A crime of passion is committed under extreme emotional circumstances and frequently involves discovering disturbing behavior on the part of a lover or spouse, which allegedly creates a state of temporary insanity in the person committing the crime. It is both an act and a legal defense. Temporary insanity may be the more common defense than crime of passion, and when used by a defendant, part of the goal is to get sentencing reduced or eliminated on a crime that the defendant has clearly committed, like serious assault or murder. It’s not a perfect defense and it’s not acceptable everywhere. There’s some effort in some jurisdictions to eliminate this defense, with legal experts stating that murder or assault are not excusable even when someone is deeply upset. In contrast, the defense has been extremely effective in other locations, where juries seem most likely to forgive total rage or upset that might immediately follow discovery of tremendously upsetting information.
In most cases, for a defense of crime of passion to be valid, there has to be very little time elapsing between discovery and criminal act. A person who comes home to find a spouse in the act of infidelity and immediately violently attacks and/or kills the spouse and possibly the lover, might have a better chance of arguing this was a crime of passion than someone who didn’t commit the crime right away. In the latter case, the person might still argue temporary insanity, if the discovery led to a verifiably insane state. Yet this type of crime is generally fairly immediate, and little chance of proving this defense exists if any type of planning can be proven.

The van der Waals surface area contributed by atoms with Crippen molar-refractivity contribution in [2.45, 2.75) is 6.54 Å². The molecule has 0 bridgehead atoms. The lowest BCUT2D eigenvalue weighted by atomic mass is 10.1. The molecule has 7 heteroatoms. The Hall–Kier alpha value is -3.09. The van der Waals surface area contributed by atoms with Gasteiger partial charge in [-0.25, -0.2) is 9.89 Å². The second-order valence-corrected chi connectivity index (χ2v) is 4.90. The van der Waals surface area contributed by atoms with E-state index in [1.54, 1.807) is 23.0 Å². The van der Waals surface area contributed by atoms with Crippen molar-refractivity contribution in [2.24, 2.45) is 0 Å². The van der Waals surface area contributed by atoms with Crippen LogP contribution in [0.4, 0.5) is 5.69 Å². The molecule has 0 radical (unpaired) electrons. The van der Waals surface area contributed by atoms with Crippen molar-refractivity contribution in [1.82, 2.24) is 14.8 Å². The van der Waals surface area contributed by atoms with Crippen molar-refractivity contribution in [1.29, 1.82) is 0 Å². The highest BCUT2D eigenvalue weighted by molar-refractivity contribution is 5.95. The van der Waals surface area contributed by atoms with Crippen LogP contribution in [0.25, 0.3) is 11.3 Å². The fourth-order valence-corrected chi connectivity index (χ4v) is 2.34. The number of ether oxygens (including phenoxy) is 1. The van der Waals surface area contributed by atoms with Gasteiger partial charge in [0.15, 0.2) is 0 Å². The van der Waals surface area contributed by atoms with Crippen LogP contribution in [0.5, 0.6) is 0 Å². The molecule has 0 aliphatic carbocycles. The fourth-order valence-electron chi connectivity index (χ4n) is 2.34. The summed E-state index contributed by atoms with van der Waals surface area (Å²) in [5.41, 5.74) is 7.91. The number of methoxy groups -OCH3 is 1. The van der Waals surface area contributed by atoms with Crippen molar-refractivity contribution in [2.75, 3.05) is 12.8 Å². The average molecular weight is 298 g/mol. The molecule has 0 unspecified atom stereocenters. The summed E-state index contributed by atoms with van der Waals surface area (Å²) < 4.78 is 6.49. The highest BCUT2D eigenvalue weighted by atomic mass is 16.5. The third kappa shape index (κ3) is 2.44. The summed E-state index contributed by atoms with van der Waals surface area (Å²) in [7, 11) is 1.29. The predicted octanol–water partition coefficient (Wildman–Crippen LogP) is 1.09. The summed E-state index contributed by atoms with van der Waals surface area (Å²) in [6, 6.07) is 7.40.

Planning is essential to the crime of passion defense. Anytime an act of violence is planned or thought out, the crime may be called premeditated, which tends to result in much harsher sentencing. When a defendant’s attorneys can prove that no premeditation exists, even serious and greatly disturbing crimes may receive lighter sentences. Certain sentences like life in prison or death sentences could be eliminated with successful proof that the crime was passionate in nature or a result of the person suddenly snapping. This is only the case in regions where the defense is accepted; again, most regions may evaluate cases differently when temporary insanity is claimed.
Despite the potential attractiveness from a sentencing standpoint of claiming a crime of passion defense, it isn’t always the best argument to make. It does admit the crime, which might reduce chances of acquittal. Crimes of passion are not necessarily tied to acquittal and may only reduce sentencing. Proving innocence may still be better, and it isn’t always possible to convince a jury that enough upset existed to qualify a crime as passionate in nature. Previous history, such as abusive behavior toward a spouse that is then killed, would probably make this an unsuccessful defense.